San Miguel River

Landmark Legal Decision Protects Instream Flows

In April the Colorado Supreme Court rendered a landmark decision upholding the instream water right for the San Miguel River in Southwest Colorado. The court deemed that a senior water rights holder, Farmers Water Development Company, is unaffected by the State of Colorado’s instream water rights on the San Miguel river and affirms that state water rights are a legitimate and essential tool to protect Colorado’s fish and wildlife.


April 3, 2015--Preliminary plan to restore San Miguel River on Valley Floor (Telluride Daily Planet)

When Telluride purchased the Valley Floor in 2008 with the intention of preserving the open space in perpetuity, organizers immediately got to work figuring out how to restore any human tinkering that had degraded the wilderness.


July 24, 2014--Trout-A-Palooza aims to help restore the San Miguel (Telluride Daily Planet)

Along the Valley Floor and the west end of Telluride, the San Miguel River will undergo a six-step management plan to help restore its natural path after alterations made generations ago to parallel the railroad tracks. The seed money for this project comes from Gunnison Gorge Anglers’ annual Trout-A-Palooza fundraiser.


June 5, 2014--Snowpack in Southwest Colorado all but gone (Durango Herald)

The snowpack in the watershed emptied by the Animas, San Juan, Dolores and San Miguel rivers is fading fast, the last report of the year by the Natural Resources Conservation Service shows. The only basin with less snowpack than the four-river watershed as of June 1 was the Upper Rio Grande.


May 10, 2014--Snowpack suffering in Southwest Colorado (Durango Herald)

The snowpack as of May 1 in the watersheds drained by the Animas, San Juan, Dolores and San Miguel rivers leaves the southwest corner of Colorado hurting. At 68 percent of its 30-year median, the amount of snow in the high country foretells a sparse runoff. Only the Rio Grande basin is worse off at 50 percent.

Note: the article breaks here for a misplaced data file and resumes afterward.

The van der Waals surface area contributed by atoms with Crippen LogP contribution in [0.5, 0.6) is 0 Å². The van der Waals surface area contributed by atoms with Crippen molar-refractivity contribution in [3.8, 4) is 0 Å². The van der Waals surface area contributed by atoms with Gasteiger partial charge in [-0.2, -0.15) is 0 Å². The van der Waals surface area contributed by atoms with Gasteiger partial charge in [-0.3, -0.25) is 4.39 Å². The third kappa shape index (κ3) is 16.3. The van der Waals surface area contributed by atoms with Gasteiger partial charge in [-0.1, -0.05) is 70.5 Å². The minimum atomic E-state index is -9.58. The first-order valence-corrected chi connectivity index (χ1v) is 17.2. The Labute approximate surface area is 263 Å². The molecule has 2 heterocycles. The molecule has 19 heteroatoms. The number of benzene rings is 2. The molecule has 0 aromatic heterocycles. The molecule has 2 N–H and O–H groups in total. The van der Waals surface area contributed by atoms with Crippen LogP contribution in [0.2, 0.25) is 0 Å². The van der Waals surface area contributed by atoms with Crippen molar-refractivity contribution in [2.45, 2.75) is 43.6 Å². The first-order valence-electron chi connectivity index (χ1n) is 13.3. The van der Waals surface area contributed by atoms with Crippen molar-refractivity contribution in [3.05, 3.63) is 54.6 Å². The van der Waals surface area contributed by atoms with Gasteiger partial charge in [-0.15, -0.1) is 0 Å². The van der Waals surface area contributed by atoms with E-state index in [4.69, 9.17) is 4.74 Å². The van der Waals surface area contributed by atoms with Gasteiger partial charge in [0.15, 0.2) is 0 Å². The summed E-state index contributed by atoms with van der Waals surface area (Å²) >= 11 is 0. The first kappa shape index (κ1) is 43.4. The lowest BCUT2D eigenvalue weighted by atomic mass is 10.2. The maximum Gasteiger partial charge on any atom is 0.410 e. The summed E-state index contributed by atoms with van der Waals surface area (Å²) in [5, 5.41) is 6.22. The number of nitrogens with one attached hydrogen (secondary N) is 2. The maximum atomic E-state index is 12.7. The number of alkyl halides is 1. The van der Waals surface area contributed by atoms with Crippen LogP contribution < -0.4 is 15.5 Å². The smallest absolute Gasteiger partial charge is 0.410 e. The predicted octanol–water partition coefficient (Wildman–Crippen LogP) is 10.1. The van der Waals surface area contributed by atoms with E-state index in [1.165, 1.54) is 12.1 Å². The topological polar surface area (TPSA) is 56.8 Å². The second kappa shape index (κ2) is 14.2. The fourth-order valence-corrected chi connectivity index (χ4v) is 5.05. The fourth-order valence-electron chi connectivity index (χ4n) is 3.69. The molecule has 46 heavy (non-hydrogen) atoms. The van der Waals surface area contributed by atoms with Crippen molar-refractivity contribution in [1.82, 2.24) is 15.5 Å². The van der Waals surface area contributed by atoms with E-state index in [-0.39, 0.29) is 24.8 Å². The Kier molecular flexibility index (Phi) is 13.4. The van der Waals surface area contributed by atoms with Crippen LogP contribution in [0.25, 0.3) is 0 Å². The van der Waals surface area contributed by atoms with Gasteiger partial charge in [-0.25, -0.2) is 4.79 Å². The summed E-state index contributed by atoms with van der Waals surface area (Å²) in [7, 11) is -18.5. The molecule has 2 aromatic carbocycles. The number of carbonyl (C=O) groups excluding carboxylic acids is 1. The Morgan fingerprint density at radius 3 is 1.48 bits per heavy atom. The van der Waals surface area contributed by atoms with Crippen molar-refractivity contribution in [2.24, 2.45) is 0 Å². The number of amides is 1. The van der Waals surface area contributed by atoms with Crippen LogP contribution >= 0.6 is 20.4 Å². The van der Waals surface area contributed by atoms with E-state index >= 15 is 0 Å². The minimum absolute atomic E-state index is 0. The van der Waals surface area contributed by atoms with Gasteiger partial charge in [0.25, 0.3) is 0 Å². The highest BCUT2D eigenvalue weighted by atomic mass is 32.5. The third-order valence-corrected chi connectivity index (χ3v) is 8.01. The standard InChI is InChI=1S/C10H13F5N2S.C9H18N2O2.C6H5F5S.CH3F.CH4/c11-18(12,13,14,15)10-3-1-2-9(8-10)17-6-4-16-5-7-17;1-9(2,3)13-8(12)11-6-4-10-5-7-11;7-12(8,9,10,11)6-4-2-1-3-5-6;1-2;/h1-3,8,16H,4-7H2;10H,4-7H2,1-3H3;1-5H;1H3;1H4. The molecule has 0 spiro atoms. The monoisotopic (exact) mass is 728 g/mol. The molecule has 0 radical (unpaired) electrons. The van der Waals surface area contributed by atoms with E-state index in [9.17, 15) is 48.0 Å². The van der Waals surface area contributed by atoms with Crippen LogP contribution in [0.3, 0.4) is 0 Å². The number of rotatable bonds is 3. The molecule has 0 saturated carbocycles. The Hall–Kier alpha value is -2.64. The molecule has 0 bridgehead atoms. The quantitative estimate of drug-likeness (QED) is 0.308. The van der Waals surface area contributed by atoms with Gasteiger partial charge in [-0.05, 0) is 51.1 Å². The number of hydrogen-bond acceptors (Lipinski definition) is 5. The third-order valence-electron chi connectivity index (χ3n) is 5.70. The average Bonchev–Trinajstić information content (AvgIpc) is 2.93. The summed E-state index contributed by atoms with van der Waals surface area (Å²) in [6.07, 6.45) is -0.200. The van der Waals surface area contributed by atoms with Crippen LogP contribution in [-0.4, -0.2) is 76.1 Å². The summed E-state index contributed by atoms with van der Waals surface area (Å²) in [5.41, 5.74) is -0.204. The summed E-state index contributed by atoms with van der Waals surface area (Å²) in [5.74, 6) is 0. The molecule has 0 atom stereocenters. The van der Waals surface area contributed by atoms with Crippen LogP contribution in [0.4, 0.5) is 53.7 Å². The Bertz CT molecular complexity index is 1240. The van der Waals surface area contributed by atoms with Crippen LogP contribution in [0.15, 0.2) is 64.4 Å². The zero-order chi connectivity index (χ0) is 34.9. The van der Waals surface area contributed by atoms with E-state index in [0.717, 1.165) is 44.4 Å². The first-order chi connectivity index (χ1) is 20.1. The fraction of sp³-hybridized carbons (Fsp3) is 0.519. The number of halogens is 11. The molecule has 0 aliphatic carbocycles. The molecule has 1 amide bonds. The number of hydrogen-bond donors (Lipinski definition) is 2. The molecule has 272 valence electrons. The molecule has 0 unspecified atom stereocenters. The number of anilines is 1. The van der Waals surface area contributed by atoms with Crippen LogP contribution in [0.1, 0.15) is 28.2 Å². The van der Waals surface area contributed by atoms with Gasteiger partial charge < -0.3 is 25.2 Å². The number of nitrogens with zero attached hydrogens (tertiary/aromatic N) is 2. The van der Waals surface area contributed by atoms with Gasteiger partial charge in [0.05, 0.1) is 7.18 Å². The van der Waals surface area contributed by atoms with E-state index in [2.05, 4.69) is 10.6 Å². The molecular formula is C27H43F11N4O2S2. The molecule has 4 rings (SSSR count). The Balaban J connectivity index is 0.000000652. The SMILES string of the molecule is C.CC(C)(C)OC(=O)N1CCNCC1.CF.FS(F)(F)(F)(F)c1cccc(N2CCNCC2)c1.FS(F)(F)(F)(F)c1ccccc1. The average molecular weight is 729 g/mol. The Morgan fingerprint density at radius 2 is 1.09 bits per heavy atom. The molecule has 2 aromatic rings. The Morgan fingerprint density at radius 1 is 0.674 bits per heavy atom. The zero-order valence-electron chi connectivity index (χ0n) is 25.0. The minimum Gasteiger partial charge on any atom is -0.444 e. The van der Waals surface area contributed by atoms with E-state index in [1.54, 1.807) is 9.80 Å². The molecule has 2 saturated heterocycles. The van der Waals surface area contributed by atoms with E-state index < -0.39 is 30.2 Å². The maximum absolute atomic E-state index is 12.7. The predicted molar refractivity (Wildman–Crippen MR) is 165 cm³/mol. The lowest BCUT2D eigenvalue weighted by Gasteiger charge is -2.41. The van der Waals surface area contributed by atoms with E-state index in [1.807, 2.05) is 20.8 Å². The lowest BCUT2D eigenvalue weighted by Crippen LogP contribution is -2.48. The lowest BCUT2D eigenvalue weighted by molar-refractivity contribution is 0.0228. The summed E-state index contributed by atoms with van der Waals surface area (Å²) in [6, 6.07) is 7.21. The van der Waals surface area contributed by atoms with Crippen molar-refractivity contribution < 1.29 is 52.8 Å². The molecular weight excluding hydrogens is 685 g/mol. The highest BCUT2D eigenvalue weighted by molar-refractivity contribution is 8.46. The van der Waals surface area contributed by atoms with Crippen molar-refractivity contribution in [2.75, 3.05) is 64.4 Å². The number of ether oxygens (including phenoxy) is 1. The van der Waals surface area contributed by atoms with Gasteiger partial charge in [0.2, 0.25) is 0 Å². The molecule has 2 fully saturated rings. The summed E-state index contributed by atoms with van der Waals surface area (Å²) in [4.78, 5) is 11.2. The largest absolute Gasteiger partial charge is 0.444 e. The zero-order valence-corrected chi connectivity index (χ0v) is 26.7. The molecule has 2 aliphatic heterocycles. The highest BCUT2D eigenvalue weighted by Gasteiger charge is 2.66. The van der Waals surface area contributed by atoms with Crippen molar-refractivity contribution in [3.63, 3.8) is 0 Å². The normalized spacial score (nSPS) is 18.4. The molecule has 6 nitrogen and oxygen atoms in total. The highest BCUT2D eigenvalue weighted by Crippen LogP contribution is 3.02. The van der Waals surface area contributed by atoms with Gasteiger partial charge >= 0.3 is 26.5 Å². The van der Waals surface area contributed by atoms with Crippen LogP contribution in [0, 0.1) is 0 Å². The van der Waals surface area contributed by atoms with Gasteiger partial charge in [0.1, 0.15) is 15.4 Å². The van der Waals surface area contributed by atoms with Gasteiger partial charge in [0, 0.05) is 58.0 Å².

April 1, 2014--San Miguel tributary flowing free (Telluride Daily Planet)

In the 1930s, a 6-foot-tall, 60-feet-wide diversion dam was built in Tabeguache Creek, just upstream from its confluence with the San Miguel River, for the purposes of providing water to the Town of Uravan. That dam remained for roughly 80 years, even as the uranium mining town was abandoned, declared a Superfund Site and razed in a reclamation project.

February 23, 2014--Project to restore Hanging Flume wins state historical award (Grand Juction Sentinel)

An ambitious project to rebuild a historic flume among the cliffs above the San Miguel River south of Gateway was recently recognized for its innovative effort at reconstructing history. The 2014 Stephen H.


January 31, 2014--Board votes to raise Lower Dolores flow (Cortez Journal)

A spirited debate before the Colorado Water Conservation Board in Denver Tuesday featured local officials expressing their opinions on a plan to increase flows on the lower Dolores River.


January 13, 2014--Plans for Dolores River draw criticism (Cortez Journal)

Federal and state protection measures for the Lower Dolores River were sharply criticized by local officials Thursday during a regional water meeting in Cortez. But public land agencies and the Colorado Water Conservation board defended the decisions as part of their job to inventory special waterways and insure adequate flows on the river.


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